Dog Found Frozen to Death in Snow-Covered Cage Lined With Feces in Michigan

A dog has been found frozen to death in a cage near to an apartment block in, Michigan, prompting an investigation by an animal cruelty group in the area.

The Humane Society of Huron Valley (HSHV) appealed to the public for information about the incident after they were alerted by local police.

Michigan Live reported that the dog was found in a cage after Washtenaw County Sheriff's Office received a report informing them of it on February 13. HSHV said they had found it in a cage close to an apartment building.

The animal cruelty prevention group said that they had found the cage lined with feces and covered in snow and ice. They said the dog was emaciated and appeared to be a young pitbull cross.

"While we don't yet have an official cause of death, this heartbreaking case gives us an opportunity to share some important reminders," Tanya Hilgendorf, HSHV's CEO, said in a statement.

"Though it is still legal in Michigan to keep a dog outside when the temperature is dangerously cold, it can cause great suffering and even death. There is a bill in Michigan's State House, HB 4784, that doesn't ban dogs from being forced to live outside but does create stricter rules to improve protection. Better laws make a difference."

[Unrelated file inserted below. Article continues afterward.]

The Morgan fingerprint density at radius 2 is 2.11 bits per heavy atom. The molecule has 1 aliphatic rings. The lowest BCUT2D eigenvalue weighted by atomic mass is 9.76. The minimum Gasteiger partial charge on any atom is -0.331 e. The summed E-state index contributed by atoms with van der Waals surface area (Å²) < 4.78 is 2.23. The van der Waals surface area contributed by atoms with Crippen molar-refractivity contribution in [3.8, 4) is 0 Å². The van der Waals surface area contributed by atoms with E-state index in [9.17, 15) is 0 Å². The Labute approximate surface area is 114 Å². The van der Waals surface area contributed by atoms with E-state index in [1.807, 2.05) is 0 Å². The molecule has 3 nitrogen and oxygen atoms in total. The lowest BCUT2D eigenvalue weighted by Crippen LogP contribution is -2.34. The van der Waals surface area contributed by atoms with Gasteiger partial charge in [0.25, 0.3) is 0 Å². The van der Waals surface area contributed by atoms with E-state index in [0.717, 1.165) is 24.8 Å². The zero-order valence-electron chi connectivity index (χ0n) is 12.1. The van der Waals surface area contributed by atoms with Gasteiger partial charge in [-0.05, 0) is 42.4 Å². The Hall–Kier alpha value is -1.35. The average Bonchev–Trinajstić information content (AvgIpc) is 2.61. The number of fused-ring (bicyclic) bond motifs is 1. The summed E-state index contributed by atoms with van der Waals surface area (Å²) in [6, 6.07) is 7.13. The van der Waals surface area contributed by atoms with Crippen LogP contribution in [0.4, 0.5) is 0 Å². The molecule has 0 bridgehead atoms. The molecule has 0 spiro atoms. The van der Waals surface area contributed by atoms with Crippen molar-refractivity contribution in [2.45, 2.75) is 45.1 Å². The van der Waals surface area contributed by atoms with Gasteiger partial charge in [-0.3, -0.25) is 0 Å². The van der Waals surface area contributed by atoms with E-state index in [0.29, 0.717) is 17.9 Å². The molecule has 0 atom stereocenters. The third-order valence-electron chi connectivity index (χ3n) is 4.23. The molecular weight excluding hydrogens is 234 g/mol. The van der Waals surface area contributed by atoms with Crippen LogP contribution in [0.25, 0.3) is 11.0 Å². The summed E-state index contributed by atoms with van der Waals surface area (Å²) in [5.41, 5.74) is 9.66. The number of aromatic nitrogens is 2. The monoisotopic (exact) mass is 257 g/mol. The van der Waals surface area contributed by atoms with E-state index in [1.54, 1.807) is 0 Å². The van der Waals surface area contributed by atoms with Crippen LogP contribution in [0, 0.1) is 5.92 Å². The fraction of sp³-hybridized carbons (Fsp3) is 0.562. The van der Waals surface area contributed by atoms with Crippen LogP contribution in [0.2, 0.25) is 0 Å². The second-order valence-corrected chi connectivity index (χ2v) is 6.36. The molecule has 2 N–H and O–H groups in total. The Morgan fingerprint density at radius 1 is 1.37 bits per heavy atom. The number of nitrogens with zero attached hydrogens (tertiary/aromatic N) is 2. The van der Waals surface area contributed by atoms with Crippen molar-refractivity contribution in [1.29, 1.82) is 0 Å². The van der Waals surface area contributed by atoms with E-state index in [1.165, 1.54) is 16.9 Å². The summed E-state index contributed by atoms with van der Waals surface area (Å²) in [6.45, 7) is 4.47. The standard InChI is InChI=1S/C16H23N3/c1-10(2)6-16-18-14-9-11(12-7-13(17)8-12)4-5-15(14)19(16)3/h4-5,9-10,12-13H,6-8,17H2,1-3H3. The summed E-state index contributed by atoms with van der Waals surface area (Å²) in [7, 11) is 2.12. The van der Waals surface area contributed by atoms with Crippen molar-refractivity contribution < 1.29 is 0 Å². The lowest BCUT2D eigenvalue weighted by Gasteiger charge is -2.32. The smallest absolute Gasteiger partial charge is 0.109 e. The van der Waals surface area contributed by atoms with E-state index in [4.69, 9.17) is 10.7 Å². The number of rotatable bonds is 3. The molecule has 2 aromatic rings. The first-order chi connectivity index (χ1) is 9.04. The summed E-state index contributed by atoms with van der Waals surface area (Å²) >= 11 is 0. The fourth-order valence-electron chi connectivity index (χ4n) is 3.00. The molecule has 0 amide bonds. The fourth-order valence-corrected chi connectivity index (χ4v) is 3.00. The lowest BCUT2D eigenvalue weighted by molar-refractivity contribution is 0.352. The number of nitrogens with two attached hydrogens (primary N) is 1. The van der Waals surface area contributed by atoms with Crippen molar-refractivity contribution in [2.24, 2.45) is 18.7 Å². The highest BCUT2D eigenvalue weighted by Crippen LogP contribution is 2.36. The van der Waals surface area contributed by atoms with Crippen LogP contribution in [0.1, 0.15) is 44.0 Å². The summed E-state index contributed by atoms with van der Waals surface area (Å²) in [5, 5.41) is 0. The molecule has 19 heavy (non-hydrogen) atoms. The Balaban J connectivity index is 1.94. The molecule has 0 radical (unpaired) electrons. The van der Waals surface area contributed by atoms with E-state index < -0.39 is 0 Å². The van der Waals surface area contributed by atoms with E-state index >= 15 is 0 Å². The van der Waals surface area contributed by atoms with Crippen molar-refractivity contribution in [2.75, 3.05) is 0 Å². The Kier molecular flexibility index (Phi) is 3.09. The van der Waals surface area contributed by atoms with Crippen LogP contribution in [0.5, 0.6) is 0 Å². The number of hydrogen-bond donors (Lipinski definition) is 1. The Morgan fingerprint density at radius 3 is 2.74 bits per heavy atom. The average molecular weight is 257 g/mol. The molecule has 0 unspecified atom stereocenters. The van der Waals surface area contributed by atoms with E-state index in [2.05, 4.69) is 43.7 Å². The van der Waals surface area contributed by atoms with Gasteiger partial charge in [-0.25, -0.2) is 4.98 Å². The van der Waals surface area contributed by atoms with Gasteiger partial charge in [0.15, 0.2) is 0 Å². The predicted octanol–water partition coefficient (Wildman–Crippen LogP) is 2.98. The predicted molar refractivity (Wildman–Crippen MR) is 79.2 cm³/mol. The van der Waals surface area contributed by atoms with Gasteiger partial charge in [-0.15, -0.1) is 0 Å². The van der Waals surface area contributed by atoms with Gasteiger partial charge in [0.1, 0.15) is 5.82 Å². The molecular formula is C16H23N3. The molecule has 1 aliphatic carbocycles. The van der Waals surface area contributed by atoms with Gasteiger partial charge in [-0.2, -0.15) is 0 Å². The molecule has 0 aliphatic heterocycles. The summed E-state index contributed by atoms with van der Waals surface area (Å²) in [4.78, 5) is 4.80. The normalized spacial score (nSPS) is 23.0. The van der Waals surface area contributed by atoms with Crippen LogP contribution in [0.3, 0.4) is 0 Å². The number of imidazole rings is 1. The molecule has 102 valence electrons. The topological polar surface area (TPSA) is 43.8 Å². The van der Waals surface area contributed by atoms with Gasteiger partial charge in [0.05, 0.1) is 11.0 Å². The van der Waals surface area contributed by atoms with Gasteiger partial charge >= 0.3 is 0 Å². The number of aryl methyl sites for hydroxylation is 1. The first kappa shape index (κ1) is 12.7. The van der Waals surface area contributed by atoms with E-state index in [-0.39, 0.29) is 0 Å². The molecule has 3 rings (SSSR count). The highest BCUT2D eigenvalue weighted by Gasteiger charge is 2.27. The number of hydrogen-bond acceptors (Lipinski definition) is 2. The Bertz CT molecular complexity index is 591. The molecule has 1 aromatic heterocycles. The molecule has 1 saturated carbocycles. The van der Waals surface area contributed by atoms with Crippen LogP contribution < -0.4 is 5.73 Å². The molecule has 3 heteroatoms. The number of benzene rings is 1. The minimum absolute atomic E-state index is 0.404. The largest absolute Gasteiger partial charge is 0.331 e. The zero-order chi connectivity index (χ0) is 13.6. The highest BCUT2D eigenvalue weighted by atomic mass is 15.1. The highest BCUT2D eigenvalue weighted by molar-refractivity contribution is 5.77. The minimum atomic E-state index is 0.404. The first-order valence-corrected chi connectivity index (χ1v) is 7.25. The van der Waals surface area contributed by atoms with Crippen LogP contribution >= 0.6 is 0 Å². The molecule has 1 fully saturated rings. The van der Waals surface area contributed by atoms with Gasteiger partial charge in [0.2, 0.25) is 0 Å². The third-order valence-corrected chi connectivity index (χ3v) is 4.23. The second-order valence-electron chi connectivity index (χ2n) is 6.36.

Animal cruelty and neglect are illegal under Michigan state law. Failing to provide adequate care or abandoning animals is punishable in the state by a jail term of up to 93 days, a fine of up to $1,000 and community service orders up to 200 hours.

HSHV said that they provide assistance in feeding animals in the area and are looking to promote that work in the wake of the incident.

Hilgendorf said: "We also want to be sure folks know that HSHV has a variety of support services available to families in our community struggling to care for or feed their animals. We are here to help and prevent these types of tragedies."

The Humane Society estimates there are 70 million pet dogs in the United States. The American Society for the Prevention of Cruelty to Animals (ASPCA) have estimated that around 3.1 million dogs enter rescue shelters in the U.S. every year.

HSHV said they encounter animals that have frozen to death during the winter months and advise anyone who sees an animal in need to support to contact them.

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Stock image of a pitbull-type dog. Getty Images